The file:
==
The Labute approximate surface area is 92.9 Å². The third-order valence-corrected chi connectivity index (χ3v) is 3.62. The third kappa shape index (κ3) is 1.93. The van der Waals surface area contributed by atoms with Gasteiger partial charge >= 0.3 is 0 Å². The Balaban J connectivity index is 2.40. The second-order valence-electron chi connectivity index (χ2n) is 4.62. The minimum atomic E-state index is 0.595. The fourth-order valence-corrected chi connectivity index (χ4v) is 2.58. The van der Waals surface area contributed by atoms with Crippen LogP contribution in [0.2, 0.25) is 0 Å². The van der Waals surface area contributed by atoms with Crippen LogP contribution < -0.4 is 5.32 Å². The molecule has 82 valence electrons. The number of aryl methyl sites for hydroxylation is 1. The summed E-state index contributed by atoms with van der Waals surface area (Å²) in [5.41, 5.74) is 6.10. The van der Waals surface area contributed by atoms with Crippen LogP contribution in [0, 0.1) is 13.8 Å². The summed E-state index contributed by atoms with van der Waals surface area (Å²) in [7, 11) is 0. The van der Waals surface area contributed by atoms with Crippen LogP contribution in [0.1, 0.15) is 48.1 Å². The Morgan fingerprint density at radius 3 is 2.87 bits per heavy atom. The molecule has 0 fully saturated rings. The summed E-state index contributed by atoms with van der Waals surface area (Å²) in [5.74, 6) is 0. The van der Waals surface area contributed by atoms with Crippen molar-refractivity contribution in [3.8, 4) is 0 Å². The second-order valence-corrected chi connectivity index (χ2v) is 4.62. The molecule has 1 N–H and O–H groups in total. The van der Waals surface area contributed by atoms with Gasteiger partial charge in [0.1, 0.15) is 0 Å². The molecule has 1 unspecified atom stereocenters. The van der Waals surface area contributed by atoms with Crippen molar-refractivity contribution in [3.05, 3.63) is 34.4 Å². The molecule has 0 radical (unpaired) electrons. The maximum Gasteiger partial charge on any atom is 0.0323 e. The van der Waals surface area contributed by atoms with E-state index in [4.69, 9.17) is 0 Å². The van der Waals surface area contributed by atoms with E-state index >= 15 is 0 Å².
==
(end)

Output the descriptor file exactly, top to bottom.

The Labute approximate surface area is 92.9 Å². The third-order valence-corrected chi connectivity index (χ3v) is 3.62. The third kappa shape index (κ3) is 1.93. The van der Waals surface area contributed by atoms with Gasteiger partial charge >= 0.3 is 0 Å². The Balaban J connectivity index is 2.40. The second-order valence-electron chi connectivity index (χ2n) is 4.62. The minimum atomic E-state index is 0.595. The fourth-order valence-corrected chi connectivity index (χ4v) is 2.58. The van der Waals surface area contributed by atoms with Crippen LogP contribution in [0.2, 0.25) is 0 Å². The van der Waals surface area contributed by atoms with Crippen LogP contribution < -0.4 is 5.32 Å². The molecule has 82 valence electrons. The number of aryl methyl sites for hydroxylation is 1. The summed E-state index contributed by atoms with van der Waals surface area (Å²) in [5.41, 5.74) is 6.10. The van der Waals surface area contributed by atoms with Crippen LogP contribution in [0, 0.1) is 13.8 Å². The summed E-state index contributed by atoms with van der Waals surface area (Å²) in [7, 11) is 0. The van der Waals surface area contributed by atoms with Crippen LogP contribution in [0.1, 0.15) is 48.1 Å². The Morgan fingerprint density at radius 3 is 2.87 bits per heavy atom. The molecule has 0 fully saturated rings. The summed E-state index contributed by atoms with van der Waals surface area (Å²) in [5.74, 6) is 0. The van der Waals surface area contributed by atoms with Crippen molar-refractivity contribution in [3.8, 4) is 0 Å². The second-order valence-corrected chi connectivity index (χ2v) is 4.62. The molecule has 1 N–H and O–H groups in total. The van der Waals surface area contributed by atoms with Gasteiger partial charge in [0.1, 0.15) is 0 Å². The molecule has 1 unspecified atom stereocenters. The van der Waals surface area contributed by atoms with Crippen molar-refractivity contribution in [3.05, 3.63) is 34.4 Å². The molecule has 0 radical (unpaired) electrons. The maximum Gasteiger partial charge on any atom is 0.0323 e. The van der Waals surface area contributed by atoms with E-state index in [4.69, 9.17) is 0 Å². The van der Waals surface area contributed by atoms with E-state index >= 15 is 0 Å².